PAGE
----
INDIANAPOLIS — This was the day many were looking forward to. Wednesday is the day people 16 and older could schedule their COVID-19 vaccine in Indiana.
“I registered my son today,” Kelly Kishel said. “He just turned 17.”
“I was super excited to get online this morning and schedule my vaccine,” 17-year-old Jake Richardson said.
“They are over the moon,” said Amy Mumaugh, who registered her two teenage kids for the vaccine. “They’ve been telling us that we have to get it as soon as we can.”
“I’ve been kind of looking forward to it,” 18-year-old Sarah Weglarz said. “Both my parents have gotten it. So I was excited and ready.”
Weglarz, who lives in Westfield, was actually able to find an appointment Wednesday.
“There are no appointments available in Westfield until mid to late April so we actually drove up to Richmond and had it done,” Weglarz said. “They have a ton of available appointments.”
Because her mom has an autoimmune disease, she said, “I knew as soon as I was eligible to get it that I wanted to just to protect my family.”
“Oh my gosh if I could get vaccinated right now I would already have it in my arm,” Richardson said.
Richardson, who is a senior high school student, is also registering for his appointment Wednesday.
“I’m ready for a little bit of closure with regards to graduation,” Richardson said. “And so being able to get my vaccine and for my friends to be able to get our vaccines really just ensures that we will be able to have a graduation ceremony at the end of our high school year.”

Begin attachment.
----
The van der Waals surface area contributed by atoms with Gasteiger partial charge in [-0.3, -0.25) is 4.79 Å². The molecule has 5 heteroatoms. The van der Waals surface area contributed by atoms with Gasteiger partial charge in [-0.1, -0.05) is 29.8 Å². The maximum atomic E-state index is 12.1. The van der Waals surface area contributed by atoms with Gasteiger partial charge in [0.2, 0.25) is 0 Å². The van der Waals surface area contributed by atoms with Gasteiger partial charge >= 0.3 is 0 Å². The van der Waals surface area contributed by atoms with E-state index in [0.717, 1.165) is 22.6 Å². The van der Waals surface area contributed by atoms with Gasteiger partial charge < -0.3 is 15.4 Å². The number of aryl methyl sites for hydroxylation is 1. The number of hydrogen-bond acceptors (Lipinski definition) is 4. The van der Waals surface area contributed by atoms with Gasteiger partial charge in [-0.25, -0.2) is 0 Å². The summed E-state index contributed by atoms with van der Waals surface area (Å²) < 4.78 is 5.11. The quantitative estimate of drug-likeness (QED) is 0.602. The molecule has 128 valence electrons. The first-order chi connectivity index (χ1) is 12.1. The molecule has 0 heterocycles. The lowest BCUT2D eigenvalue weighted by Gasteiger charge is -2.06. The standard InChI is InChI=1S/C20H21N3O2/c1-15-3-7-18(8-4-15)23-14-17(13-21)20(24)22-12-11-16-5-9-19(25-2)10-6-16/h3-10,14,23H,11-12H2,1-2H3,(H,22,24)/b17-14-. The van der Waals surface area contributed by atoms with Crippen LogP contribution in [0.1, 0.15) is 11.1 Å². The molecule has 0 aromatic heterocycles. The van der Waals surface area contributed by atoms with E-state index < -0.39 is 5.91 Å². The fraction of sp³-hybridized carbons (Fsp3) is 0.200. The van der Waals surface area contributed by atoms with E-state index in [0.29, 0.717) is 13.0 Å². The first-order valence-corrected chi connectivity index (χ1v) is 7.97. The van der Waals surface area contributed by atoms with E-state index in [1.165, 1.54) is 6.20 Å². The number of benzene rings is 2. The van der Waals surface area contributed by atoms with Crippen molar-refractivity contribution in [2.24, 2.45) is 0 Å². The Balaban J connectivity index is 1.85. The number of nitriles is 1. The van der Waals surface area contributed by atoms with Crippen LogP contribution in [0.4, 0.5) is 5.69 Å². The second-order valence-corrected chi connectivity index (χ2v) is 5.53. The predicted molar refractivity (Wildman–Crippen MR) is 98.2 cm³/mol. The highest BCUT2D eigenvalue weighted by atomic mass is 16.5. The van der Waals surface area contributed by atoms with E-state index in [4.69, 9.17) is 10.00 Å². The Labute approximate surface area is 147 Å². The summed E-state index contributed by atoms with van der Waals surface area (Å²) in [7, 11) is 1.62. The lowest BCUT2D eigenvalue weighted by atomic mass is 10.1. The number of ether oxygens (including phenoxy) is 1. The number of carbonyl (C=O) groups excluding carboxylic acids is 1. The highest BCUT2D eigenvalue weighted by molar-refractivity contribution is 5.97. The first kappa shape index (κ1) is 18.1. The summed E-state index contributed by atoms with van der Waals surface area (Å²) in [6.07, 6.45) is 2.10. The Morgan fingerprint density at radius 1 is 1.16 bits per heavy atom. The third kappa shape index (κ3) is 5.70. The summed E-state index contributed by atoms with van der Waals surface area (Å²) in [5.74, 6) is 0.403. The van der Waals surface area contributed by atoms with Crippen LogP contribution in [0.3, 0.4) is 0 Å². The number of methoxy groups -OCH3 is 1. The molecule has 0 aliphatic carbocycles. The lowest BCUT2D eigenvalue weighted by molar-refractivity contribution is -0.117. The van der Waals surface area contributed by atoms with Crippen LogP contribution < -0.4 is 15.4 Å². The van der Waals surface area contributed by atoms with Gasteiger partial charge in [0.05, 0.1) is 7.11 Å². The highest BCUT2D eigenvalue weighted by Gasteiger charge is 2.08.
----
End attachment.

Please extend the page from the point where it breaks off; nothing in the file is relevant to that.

Mom Amy Mumaugh and her husband tag-teamed: one parent registering for one of their teenage children, while the other covered the other high schooler. Then, their 19-year-old son, a University of Indianapolis student, registered himself.
“We were like ok 16 and up from 30 and up, that’s a big jump,” she said. “That’s a lot of people. We have to divide and conquer because we have so many and they were chomping at the bit to get in.”
The same goes for mom Kelly Kishel, who registered her 17-year-old son Wednesday morning.
“It’s so exciting,” Kishel said. “It means that we can finally see people! And he can go to school next year. That’s like mind-blowing.”
Kishel has medical issues and her family’s quarantined pretty much throughout the entire pandemic.
“Haven’t seen any friends or family at all,” she said. “And he actually opted into the virtual learning this year instead of going to school full-time just because it would put me more at risk. It’s been a struggle for him and I have greatly appreciated his willingness and he did it really to protect me.”
For these teenagers, “the vaccination is just one more step to ensure our journey in the next chapter in our life can begin,” Richardson said.
“I think it just kind of symbolizes hope and maybe hopefully the beginning of the end,” Weglarz said.